Disney adds beloved characters as text-to-speech voices in TikTok – and bans them from saying ‘lesbian’ or ‘gay’

TikTok, or Disney, quietly updated the feature so prohibited words are now allowed but has provided no explanation for their initial absence

Adam Smith
Tuesday 16 November 2021 11:34
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A text-to-speech TikTok voice made by Disney that made users sound like Rocket Raccoon does not allow users to ‘say’ words like “gay”, “lesbian”, or “queer”.

Numerous posts by users showed the feature failing to say the LGBTQ terms before it was quietly changed to allow the words.

Words like “bisexual” and “transgender”, were allowed by the feature.

Originally, Rocket’s voice would skip over the words when written normally but would be pronounced phonetically if a user wrote “qweer”, for example.

Attempts to make it read text that contained only the seemingly-prohibited words resulted in an error message saying that text-to-speech was not supported by the language chosen.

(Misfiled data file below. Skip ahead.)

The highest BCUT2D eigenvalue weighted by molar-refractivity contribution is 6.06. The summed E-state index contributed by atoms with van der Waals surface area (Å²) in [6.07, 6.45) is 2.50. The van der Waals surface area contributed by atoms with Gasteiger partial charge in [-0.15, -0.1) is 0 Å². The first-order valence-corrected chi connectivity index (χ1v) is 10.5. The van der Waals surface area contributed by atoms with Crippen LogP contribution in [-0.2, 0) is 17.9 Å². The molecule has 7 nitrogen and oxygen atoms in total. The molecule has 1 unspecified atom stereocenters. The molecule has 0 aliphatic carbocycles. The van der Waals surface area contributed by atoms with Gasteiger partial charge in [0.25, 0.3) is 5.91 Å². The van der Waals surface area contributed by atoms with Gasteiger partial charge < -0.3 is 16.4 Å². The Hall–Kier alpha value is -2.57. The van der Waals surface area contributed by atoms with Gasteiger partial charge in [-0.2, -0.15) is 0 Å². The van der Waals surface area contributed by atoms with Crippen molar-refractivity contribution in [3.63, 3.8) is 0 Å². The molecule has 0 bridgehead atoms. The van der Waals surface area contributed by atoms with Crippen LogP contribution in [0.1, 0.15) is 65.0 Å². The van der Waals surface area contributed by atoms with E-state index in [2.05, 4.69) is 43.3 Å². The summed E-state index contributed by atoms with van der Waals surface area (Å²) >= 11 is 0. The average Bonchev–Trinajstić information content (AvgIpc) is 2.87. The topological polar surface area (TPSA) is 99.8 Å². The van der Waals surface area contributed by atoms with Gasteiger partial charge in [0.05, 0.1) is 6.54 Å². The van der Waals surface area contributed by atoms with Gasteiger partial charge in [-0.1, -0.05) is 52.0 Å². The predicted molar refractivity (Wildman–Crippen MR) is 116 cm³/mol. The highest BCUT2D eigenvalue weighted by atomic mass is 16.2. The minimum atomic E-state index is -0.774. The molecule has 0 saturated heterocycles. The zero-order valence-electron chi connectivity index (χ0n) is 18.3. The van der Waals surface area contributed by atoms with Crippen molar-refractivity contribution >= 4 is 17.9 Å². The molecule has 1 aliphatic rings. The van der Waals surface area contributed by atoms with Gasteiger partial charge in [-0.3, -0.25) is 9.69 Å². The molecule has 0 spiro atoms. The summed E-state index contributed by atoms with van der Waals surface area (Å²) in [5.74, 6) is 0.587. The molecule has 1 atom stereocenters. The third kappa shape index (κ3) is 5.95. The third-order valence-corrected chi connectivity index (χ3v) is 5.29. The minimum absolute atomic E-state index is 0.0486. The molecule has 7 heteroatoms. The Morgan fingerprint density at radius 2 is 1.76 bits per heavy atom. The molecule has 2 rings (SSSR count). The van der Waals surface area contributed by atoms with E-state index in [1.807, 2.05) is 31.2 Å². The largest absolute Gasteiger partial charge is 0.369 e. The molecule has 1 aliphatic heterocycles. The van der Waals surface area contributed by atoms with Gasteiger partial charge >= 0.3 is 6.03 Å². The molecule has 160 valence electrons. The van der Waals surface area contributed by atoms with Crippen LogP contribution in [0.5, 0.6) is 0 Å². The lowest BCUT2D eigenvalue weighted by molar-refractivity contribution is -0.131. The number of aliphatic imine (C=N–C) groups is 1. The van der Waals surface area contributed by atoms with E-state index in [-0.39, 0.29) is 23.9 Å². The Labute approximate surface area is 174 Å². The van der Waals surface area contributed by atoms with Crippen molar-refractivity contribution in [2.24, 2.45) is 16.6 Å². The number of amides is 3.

The voices, which were introduced to the existing text-to-speech feature, were introduced as part of a Disney Plus promotion and included other characters such as C-3PO and the alien Stitch.

Neither Disney nor TikTok responded to requests for comment from The Independent before time of publication.

TikTok has been criticized in the past for its approach to LGBTQ users. In 2019, it was found that TikTok’s ‘locally sensitive’ moderation policies banned pro-LGBTQ content – even in countries where homosexuality has never been illegal, as reported by The Guardian.

In a statement, TikTok said it was “a platform for creativity, and committed to equality and diversity” but said that it “recognise[d] the need to do more”. It also said the referenced guidelines were no longer in use.

In September 2020, it was also found that terms such as “gay”, “lesbian”, and “transgender” were ‘shadow-banned’ for Bosnian, Jordan, and Russian TikTok users.

This means that users would have had trouble finding these topics, due to deprioritisation in the app’s search algorithm, without them being explicitly banned.

At the time, TikTok said that some terms were restricted to comply with local laws while others were limited because they were used to find pornography.

“I’m really sorry, we really got that wrong,” TikTok’s director of public policy in Europe the Middle East and Africa, Theo Bertram, told a parliamentary committee. “That was a terrible idea,” he added, saying the policy had now been changed.

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